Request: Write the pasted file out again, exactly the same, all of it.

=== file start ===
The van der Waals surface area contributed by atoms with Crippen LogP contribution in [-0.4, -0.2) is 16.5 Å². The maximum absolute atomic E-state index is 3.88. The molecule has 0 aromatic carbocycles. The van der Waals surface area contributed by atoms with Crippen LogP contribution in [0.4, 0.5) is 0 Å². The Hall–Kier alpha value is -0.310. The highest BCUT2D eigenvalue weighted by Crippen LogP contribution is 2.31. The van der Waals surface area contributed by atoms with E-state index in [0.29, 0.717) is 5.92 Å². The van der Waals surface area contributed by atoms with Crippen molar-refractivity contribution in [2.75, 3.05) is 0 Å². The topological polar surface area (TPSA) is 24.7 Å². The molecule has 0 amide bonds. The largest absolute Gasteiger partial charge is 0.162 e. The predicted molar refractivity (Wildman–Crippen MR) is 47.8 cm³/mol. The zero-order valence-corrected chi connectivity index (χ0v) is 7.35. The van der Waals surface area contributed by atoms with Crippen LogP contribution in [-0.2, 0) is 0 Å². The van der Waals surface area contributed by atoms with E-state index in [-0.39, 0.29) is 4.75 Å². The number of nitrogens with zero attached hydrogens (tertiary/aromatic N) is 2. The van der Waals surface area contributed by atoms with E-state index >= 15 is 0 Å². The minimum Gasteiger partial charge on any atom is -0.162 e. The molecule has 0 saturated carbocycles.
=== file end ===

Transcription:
The van der Waals surface area contributed by atoms with Crippen LogP contribution in [-0.4, -0.2) is 16.5 Å². The maximum absolute atomic E-state index is 3.88. The molecule has 0 aromatic carbocycles. The van der Waals surface area contributed by atoms with Crippen LogP contribution in [0.4, 0.5) is 0 Å². The Hall–Kier alpha value is -0.310. The highest BCUT2D eigenvalue weighted by Crippen LogP contribution is 2.31. The van der Waals surface area contributed by atoms with E-state index in [0.29, 0.717) is 5.92 Å². The van der Waals surface area contributed by atoms with Crippen molar-refractivity contribution in [2.75, 3.05) is 0 Å². The topological polar surface area (TPSA) is 24.7 Å². The molecule has 0 amide bonds. The largest absolute Gasteiger partial charge is 0.162 e. The predicted molar refractivity (Wildman–Crippen MR) is 47.8 cm³/mol. The zero-order valence-corrected chi connectivity index (χ0v) is 7.35. The van der Waals surface area contributed by atoms with Crippen LogP contribution in [-0.2, 0) is 0 Å². The van der Waals surface area contributed by atoms with E-state index in [-0.39, 0.29) is 4.75 Å². The number of nitrogens with zero attached hydrogens (tertiary/aromatic N) is 2. The van der Waals surface area contributed by atoms with E-state index >= 15 is 0 Å². The minimum Gasteiger partial charge on any atom is -0.162 e. The molecule has 0 saturated carbocycles.